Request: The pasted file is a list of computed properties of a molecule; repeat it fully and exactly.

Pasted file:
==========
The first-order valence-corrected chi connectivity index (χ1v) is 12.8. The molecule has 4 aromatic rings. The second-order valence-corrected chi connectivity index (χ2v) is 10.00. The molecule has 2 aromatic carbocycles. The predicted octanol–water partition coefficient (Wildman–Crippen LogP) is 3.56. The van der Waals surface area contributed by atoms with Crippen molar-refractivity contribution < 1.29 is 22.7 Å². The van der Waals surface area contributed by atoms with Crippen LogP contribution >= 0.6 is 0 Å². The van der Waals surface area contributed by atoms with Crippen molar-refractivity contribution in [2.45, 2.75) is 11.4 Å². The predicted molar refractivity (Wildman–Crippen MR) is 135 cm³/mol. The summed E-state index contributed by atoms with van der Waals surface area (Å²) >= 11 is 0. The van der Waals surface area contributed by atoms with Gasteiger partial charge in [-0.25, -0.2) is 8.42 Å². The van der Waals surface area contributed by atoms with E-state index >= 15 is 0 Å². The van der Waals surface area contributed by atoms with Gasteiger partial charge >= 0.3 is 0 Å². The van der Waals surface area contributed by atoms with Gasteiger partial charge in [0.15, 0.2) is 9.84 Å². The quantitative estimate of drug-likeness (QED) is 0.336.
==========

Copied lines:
The first-order valence-corrected chi connectivity index (χ1v) is 12.8. The molecule has 4 aromatic rings. The second-order valence-corrected chi connectivity index (χ2v) is 10.00. The molecule has 2 aromatic carbocycles. The predicted octanol–water partition coefficient (Wildman–Crippen LogP) is 3.56. The van der Waals surface area contributed by atoms with Crippen molar-refractivity contribution < 1.29 is 22.7 Å². The van der Waals surface area contributed by atoms with Crippen LogP contribution >= 0.6 is 0 Å². The van der Waals surface area contributed by atoms with Crippen molar-refractivity contribution in [2.45, 2.75) is 11.4 Å². The predicted molar refractivity (Wildman–Crippen MR) is 135 cm³/mol. The summed E-state index contributed by atoms with van der Waals surface area (Å²) >= 11 is 0. The van der Waals surface area contributed by atoms with Gasteiger partial charge in [-0.25, -0.2) is 8.42 Å². The van der Waals surface area contributed by atoms with E-state index >= 15 is 0 Å². The van der Waals surface area contributed by atoms with Gasteiger partial charge >= 0.3 is 0 Å². The van der Waals surface area contributed by atoms with Gasteiger partial charge in [0.15, 0.2) is 9.84 Å². The quantitative estimate of drug-likeness (QED) is 0.336.